Review: British Airways Boeing 747, New York – London


When I needed to travel between London and New York recently, I opted to mix it up and fly American Airlines out and British Airways back. Taking the day flight west on AA gave me a chance to explore its Boeing 777-300ER, which I had not flown before, along with its new reverse herringbone business class seat. For the overnight flight back, I returned to an old favourite, the upper deck of the British Airways Boeing 747.

Flight BA114 left New York JFK at 21.50 local time, arriving 09.55 the next morning at London Heathrow.

At the Airport

I took an Uber from my hotel on Manhattan to JFK, which was relatively painless. The roadworks on the last stretch to the airport are a headache and cause bumper-to-bumper traffic pretty much any time of day, so I left plenty of time to make my flight.

With my mobile boarding pass and carryon, I made a left when I entered the terminal towards the premium check-in and security area. There was a bit of a wait in the single lane to get documents checked. I’ve always found the security area somewhat odd; it’s in a hallway that has an upwards slope so trays and the like have a tendency to slide backwards. Once through, you have the Concorde Room (for ticketed First Class passengers and Concorde Room-card holders) to your left, while the two Galleries lounges are a walk through the duty-free shops and up a short escalator.

My first stop was at the Elemis spa desk, where I booked a facial/massage chair appointment. I then had dinner in the main dining room. Evening flights to London offer a “sleeper service”, which are focused on maximising sleep on the short redeye flight across the Atlantic. You can have dinner on the plane, but almost everyone takes advantage of eating on the ground in the lounge dining room. The food was ok, if not terribly exciting. The facial and massage chair I like as a combination to prepare for an overnight flight – it fights the inevitable dehydration of flying and relaxes you before getting to sleep. After the treatment, I sat and read in the Galleries First lounge for a bit, which is a rather uninspiring and dark-ish room. Overall, for a flagship route like New York, the lounges need a lot of work, but I have heard investment for a serious refurbishment may be on the way.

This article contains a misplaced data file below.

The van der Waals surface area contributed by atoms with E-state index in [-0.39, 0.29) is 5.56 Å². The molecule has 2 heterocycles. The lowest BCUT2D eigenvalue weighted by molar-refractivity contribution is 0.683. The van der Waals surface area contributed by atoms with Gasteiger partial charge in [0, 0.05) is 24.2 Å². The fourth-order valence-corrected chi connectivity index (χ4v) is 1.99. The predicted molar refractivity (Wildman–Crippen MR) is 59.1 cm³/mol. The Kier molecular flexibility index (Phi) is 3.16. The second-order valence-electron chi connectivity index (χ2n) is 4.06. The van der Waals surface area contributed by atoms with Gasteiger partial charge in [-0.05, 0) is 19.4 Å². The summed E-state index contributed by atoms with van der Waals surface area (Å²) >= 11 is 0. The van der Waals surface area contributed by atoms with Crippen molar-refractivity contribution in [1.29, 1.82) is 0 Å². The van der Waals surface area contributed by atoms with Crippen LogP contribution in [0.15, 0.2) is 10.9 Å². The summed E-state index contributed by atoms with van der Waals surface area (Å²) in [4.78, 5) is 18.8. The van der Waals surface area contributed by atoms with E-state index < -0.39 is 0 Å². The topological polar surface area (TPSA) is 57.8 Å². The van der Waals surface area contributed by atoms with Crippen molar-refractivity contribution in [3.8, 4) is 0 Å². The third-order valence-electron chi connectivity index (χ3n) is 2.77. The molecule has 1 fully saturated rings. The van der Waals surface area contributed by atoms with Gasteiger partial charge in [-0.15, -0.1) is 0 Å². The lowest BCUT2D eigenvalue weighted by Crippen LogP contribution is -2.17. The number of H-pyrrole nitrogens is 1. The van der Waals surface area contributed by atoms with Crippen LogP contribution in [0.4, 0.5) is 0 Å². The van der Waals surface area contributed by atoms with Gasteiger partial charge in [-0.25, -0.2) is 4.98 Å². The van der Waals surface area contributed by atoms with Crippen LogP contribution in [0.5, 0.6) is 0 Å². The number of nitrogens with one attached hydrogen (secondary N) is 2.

Boarding and First Impressions

While my flight wasn’t showing as boarding in the lounge, it was getting close to departure time, so I decided to walk over anyway. When I got to the gate, boarding was in the early stages, so I could just keep walking.


There are few things I like as much in flying as going up the stairs to the upper deck of a Boeing 747. It just has some fantastic advantages to it: British Airways has only 20 Club World seats (configured 2-2) upstairs. Being upstairs, there is no through-traffic as passengers continue to get on, so it’s quiet and private right from the start. With two flight attendants, who generally love working on the upper deck, service tends to be good as well. Prized seats 62A/K and 64A/K have unlimited leg room, which is outstanding if you are well over 6’ like I am. The side bins for hand luggage, a feature the BA A380 has along its entire upper deck, are really useful for having your personal items right next to you. The combination of the bins and the legroom make a window seat a no-brainer.


The Boeing 747 traditionally has come in two configurations, both with four cabin classes: First, Club World (Business), World Traveller Plus (Premium Economy), and World Traveller (Economy). First always has 14 seats in the nose of the plane. Club World is either 52 or 70 seats, configured 2-4-2 in BA’s yin-yang concept. World Traveller Plus is 2-4-2 across, and positioned between First and Club World (on aircraft with 52 Club World seats) or between Club World and World Traveller (on aircraft with 70 Club World seats). British Airways is reconfiguring a few 747s to have larger Club World cabins with a total of 90 CW seats for routes with high business traffic.